Seen it too. My buddy had this one for quite a few years and one spring, suddenly it shed branches until it was gone. No reason at all. I won't own one...but some nice examples are out there so somebody is pulling it off.
 

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bonsai barry

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I have three. This seems to be one of the easiest plants for me to grow in a pot.
 

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Attila Soos

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Yaupon hollies are great and the easiest bonsai in the world.

About 4 years ago, when we moved into our new home, I saw a pile of yaupon hollies on the side of the road, on my street. It was June, hot as hell, and the shrubs were ripped out of the landscape, with their roots bare and dry. They must have been sitting bare root in the sun for several hours, the leaves already shriveled. The owner clearly had thrown them on the trash pile, getting ready to plant new trees instead.

As I walked by, I noticed them immediately, and picked up a trunk that looked interesting. I ringed the doorbell, but nobody responded. I was hoping to tell the owner that I am taking one off his trash pile. Later that day the garbage truck came and hauled the rest away.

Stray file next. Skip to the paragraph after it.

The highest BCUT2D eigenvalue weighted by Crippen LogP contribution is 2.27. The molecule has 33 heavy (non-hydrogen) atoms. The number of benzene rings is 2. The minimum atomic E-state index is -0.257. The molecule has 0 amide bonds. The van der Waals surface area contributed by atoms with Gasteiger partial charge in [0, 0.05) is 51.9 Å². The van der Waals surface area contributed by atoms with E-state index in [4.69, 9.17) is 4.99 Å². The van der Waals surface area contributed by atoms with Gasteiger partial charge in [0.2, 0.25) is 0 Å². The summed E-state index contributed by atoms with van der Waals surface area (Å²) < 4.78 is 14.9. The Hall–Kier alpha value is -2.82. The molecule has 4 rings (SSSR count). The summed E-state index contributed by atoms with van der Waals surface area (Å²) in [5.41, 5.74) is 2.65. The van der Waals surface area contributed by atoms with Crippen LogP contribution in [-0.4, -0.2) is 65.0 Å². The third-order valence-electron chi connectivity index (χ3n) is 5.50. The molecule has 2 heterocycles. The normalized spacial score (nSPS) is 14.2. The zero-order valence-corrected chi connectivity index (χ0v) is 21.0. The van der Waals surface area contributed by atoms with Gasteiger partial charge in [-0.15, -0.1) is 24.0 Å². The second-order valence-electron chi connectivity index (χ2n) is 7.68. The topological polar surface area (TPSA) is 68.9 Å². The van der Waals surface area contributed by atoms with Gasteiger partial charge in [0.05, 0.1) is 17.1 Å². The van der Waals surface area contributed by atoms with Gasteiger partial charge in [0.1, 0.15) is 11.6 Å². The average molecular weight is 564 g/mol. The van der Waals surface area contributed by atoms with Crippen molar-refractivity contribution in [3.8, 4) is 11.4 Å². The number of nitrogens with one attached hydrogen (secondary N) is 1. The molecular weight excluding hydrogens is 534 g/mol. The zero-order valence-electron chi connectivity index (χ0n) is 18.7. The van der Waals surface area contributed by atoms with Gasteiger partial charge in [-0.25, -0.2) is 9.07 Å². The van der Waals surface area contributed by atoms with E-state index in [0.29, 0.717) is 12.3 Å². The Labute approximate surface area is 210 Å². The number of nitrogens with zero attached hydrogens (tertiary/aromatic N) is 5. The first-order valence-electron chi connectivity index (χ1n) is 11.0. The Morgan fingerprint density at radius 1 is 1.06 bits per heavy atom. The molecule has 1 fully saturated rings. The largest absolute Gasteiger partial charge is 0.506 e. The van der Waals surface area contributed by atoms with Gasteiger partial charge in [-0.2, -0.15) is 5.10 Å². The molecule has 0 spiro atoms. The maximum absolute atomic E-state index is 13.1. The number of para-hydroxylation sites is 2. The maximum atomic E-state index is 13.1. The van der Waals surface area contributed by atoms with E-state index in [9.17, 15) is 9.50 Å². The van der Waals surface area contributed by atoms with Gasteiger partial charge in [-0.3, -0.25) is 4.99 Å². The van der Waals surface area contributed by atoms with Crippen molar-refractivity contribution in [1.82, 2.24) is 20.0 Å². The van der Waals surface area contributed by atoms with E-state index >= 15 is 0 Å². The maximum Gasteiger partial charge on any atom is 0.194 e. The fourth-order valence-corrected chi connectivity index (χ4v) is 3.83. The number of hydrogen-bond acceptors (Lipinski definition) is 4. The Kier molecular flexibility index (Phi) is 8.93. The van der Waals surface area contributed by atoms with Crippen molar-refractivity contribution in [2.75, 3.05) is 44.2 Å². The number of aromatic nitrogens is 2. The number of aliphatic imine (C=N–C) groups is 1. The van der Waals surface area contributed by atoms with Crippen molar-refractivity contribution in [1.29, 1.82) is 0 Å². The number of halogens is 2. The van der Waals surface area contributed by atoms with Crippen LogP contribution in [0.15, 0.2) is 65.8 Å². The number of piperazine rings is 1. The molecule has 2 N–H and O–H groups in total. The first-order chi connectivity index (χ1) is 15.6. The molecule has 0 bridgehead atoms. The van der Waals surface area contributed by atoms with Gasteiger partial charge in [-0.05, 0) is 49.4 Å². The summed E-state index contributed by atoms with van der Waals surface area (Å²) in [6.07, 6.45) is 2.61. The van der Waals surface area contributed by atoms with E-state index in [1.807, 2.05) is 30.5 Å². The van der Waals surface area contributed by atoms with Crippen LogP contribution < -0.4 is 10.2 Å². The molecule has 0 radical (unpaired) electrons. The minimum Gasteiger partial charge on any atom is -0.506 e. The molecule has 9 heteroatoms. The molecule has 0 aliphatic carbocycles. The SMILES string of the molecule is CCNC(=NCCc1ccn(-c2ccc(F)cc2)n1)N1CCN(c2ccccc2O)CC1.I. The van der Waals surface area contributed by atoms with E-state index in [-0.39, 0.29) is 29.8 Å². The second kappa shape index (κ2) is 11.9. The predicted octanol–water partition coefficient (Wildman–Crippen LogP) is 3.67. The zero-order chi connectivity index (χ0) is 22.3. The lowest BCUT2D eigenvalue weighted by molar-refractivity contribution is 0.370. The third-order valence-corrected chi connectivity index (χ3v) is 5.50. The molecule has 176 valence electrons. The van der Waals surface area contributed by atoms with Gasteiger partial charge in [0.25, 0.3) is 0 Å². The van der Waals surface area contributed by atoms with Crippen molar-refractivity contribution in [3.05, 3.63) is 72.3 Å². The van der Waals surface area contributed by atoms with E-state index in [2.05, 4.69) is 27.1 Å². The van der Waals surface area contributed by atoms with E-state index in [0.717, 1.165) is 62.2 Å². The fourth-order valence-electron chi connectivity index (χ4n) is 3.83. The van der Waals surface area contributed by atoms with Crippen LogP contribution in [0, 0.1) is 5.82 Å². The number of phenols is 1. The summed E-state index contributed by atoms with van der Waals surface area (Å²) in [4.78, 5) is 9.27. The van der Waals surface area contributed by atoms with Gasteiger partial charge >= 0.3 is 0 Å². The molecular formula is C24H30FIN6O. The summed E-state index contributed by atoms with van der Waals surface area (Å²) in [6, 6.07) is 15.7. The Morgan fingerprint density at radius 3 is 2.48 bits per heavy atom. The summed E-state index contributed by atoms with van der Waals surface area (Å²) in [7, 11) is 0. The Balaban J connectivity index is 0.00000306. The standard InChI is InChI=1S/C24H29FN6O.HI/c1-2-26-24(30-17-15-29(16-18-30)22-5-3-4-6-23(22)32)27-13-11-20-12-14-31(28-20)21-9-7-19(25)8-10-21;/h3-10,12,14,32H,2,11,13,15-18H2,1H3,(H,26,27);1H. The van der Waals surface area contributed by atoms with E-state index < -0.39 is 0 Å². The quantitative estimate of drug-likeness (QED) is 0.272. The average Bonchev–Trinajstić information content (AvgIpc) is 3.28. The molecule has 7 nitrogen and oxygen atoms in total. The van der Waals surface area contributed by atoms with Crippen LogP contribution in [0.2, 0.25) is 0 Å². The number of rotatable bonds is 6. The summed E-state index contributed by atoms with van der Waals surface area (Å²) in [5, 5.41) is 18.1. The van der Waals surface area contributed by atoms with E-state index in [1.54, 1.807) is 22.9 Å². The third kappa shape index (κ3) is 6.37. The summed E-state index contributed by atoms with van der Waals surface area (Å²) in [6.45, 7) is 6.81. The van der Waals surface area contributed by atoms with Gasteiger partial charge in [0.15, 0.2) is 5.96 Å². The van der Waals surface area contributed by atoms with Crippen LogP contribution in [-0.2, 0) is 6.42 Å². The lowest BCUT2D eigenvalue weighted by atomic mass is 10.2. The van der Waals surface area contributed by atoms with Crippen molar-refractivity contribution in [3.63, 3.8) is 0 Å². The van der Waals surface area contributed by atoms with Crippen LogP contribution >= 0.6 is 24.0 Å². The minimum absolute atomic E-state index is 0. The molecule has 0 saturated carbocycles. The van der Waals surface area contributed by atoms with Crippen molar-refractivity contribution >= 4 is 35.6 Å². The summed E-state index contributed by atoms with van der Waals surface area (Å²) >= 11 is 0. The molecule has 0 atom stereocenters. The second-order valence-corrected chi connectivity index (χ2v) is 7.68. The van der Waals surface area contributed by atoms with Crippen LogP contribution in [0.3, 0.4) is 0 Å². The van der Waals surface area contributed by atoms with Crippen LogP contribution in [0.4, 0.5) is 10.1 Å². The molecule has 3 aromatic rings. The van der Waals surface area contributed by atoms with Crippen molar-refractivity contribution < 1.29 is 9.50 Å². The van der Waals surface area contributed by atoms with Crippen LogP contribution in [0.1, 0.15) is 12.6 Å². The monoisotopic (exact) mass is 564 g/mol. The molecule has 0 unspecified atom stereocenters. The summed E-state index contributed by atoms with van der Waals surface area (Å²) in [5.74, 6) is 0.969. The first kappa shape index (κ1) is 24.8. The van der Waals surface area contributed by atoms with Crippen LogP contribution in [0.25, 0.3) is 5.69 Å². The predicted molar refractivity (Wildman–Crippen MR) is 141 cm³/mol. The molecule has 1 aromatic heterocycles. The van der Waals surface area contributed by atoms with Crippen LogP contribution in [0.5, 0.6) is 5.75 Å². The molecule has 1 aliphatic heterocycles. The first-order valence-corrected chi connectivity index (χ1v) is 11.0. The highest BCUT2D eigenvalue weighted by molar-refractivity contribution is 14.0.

I took the tree home and immediately planted it into a nursery can, with pumice in it.

The rest is history, the little tree has recovered and has since developed into a fat chuhin. It is hard to believe that it survived a bare rooting and total scorching of roots in the middle of June.

So, yes, this tree is tough. I have never experienced a die-back of the branches, so far.

I have another one that I have grown in my backyard, from a seedling. Recently I dug it out, and reduced the rootball by about 90%. It hasn't missed a beat, now growing in a nursery pot. No dieback on that either.

It seems as if no matter what you do, over or underwater, or cut it back to the bare minimum, you can't kill it. I've never seen a tree like that.
 
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Smoke

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Just one..

It is shohin...been working for a few years.